Here’s today’s AdExchanger.com news round-up… Want it by email? Sign up here.
Gone In A Snap
NBCUniversal quietly sold its $500 million stake in Snapchat stock late last year to rebalance its portfolio toward streaming media. The broadcaster invested in Snapchat during its IPO three years ago to expand the network’s digital presence. Since then, NBCU acquired Sky for $39 billion, saddling it with debt, and plans to commit $2 billion to the launch of Peacock later this year. According to a January regulatory filing, Comcast sold its stake in Snap for $293 million, taking a $283 million loss. NBC isn’t the only network offloading assets to make room for streaming properties. ViacomCBS sold the publishing house Simon & Schuster, Disney spun out the FoxNext game development studio and WarnerMedia sold its stake in the Game Show Network. “They all have years ahead of them with losses in the streaming business,” Hal Vogel, CEO of Vogel Capital Management, told The Hollywood Reporter. “This is not like, you turn a switch and you make an extra buck of profit in the next year.” More.
Jumping Jack Flash
Twitter has come to an agreement with activist investor Elliott Management that will keep CEO Jack Dorsey at the wheel. The social media platform agreed to add two members to its board and search for a third independent director. It will also issue $2 billion in share repurchases, funded in part by a $1 billion investment from Silver Lake, and has promised to grow its user base 20% or more each year, The Wall Street Journal reports. The agreement didn’t accomplish Elliott’s main goal of removing Dorsey, who it sees as having his attention split between Twitter and payment company Square, where he is also CEO. But it leaves the possibility of an executive change down the line, as the new board members appointed by Elliott will join a committee to examine its leadership structure and announce its findings by the end of the year. Shares closed 3% lower on Monday ($32.46), which is more impressive than it sounds because concerns about the new coronavirus and potential economic downturn led to major losses for Facebook, Alphabet, Snap and Pinterest. More.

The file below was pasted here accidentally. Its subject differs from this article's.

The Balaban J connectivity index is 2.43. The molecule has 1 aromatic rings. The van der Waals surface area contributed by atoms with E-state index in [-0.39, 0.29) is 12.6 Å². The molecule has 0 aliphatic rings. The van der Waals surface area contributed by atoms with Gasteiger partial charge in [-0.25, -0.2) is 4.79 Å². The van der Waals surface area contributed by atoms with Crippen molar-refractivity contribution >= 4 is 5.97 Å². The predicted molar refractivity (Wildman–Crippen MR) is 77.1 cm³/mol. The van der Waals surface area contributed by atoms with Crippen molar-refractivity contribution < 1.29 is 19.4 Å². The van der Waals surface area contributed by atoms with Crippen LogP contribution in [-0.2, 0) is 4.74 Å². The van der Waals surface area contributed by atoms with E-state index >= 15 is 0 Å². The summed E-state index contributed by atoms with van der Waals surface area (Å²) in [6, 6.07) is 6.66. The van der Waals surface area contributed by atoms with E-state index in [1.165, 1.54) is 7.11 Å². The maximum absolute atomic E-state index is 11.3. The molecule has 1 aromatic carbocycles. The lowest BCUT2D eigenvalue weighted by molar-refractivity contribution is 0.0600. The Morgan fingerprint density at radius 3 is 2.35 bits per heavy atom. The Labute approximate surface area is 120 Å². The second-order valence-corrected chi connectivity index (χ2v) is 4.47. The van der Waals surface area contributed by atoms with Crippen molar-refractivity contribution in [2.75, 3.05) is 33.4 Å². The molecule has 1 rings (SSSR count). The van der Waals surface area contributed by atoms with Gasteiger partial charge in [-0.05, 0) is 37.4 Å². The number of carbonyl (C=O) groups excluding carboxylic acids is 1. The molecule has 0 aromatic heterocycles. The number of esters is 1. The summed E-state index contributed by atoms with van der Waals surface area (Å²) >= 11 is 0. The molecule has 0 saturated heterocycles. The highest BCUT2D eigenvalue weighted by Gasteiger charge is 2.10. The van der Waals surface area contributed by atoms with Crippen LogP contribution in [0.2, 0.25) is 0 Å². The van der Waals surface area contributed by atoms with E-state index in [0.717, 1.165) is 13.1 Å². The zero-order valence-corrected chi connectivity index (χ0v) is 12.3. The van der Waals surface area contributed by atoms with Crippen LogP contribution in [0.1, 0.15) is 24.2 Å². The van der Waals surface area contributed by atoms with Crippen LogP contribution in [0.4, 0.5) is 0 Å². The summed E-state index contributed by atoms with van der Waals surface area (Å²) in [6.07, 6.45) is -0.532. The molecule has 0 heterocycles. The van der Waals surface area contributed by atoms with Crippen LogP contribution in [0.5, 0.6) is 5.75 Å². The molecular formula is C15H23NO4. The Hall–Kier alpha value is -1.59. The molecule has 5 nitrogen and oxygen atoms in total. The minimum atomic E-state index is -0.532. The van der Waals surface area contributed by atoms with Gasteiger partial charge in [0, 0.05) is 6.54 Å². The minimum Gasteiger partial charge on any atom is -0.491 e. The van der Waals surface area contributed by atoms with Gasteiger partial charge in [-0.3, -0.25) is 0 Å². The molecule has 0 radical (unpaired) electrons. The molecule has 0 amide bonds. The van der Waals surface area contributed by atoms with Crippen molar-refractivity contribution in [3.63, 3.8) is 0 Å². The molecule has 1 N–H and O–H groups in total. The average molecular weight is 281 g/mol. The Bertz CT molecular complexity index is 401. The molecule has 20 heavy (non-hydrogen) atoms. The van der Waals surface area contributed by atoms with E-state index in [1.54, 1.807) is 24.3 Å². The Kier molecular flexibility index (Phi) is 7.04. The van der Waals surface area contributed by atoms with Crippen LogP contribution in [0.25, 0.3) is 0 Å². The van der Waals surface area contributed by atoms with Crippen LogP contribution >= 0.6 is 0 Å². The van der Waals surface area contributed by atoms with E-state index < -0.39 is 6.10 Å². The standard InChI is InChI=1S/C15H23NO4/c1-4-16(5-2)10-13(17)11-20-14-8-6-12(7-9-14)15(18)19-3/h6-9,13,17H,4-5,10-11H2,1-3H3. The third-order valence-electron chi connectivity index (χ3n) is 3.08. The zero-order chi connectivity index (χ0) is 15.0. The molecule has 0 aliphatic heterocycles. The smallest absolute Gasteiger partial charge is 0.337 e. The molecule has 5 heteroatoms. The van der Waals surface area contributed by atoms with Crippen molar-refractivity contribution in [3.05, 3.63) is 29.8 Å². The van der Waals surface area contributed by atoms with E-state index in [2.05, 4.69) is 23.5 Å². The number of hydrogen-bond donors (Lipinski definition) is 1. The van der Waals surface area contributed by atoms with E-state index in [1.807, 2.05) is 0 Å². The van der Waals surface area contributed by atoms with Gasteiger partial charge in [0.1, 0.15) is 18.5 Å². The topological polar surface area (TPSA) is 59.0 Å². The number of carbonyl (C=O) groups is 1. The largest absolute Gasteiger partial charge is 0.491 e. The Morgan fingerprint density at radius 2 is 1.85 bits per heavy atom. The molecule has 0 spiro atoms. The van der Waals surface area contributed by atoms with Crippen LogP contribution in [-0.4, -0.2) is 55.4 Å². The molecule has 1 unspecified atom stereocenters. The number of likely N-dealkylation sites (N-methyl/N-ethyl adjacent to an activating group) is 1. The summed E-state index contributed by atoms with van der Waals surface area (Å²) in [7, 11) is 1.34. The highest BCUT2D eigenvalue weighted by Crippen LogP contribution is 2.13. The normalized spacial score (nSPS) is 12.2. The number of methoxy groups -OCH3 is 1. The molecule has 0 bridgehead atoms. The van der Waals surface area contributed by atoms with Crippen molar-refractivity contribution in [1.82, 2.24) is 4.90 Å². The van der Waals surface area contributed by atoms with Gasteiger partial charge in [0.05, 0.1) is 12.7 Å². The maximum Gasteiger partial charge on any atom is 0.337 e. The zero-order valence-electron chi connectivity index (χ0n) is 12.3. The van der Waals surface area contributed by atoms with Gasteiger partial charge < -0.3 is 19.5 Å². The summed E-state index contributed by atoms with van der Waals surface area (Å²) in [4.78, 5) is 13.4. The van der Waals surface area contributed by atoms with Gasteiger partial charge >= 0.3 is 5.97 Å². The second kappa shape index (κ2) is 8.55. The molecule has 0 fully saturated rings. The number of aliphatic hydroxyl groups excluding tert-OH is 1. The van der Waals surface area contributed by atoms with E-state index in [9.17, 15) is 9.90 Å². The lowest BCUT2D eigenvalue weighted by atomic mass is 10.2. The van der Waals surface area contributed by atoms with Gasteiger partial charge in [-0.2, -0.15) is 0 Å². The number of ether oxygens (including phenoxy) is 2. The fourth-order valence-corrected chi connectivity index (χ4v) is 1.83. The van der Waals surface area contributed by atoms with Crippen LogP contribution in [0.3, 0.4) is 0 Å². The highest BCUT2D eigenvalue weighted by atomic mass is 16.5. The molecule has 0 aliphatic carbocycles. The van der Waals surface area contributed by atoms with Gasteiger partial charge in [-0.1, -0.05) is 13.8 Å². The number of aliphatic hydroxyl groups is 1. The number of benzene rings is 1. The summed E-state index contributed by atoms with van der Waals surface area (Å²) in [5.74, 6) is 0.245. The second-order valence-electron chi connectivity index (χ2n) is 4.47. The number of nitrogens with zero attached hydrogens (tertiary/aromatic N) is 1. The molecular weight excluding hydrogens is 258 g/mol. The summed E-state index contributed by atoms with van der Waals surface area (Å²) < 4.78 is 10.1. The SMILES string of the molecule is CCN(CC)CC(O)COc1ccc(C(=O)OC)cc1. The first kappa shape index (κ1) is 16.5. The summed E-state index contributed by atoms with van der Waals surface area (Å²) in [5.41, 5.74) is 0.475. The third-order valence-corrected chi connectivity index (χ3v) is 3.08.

The FTC slapped a rare $1 million fine on a detox tea company for making unverified health claims and paying influencers for Instagram ads without disclosure. Teami paid 10 influencers, including entertainers Cardi B and Jordin Sparks, to hawk its products in Instagram posts without revealing that they were paid, BuzzFeed reports. The company also touted that its teas could unclog arteries and stop cancer, among other claims. The FTC has issued guidelines for influencer marketing disclosure, but it rarely enforces them. This marks the first time the agency has filed legal action against a brand using influencers to make unproven claims. More.
But Wait, There’s More
- AT&T’s Xandr Stakes A Claim In Privacy Outfit InfoSum – Adweek
- Australia Sues Facebook Over Cambridge Analytica – TechCrunch
- If A Tech Company Sells Ads, Is It An Ad Tech Company? – VentureBeat
- Can Apple Shape The Next Act Of Ad Buying? – MediaPost
- Why All the Warby Parker Clones Are Now Imploding – Marker
- Surge Of Virus Misinformation Stumps Facebook And Twitter – NYT
- Publishers Let Randoms Stick Ads In Their Slots – ExchangeWire
- Coronavirus Climbs Up Keyword Blocklists, Squeezing Pub Revenues – Digiday
- HuffPost Editor In Chief Lydia Polgreen Leaving For Gimlet – The Daily Beast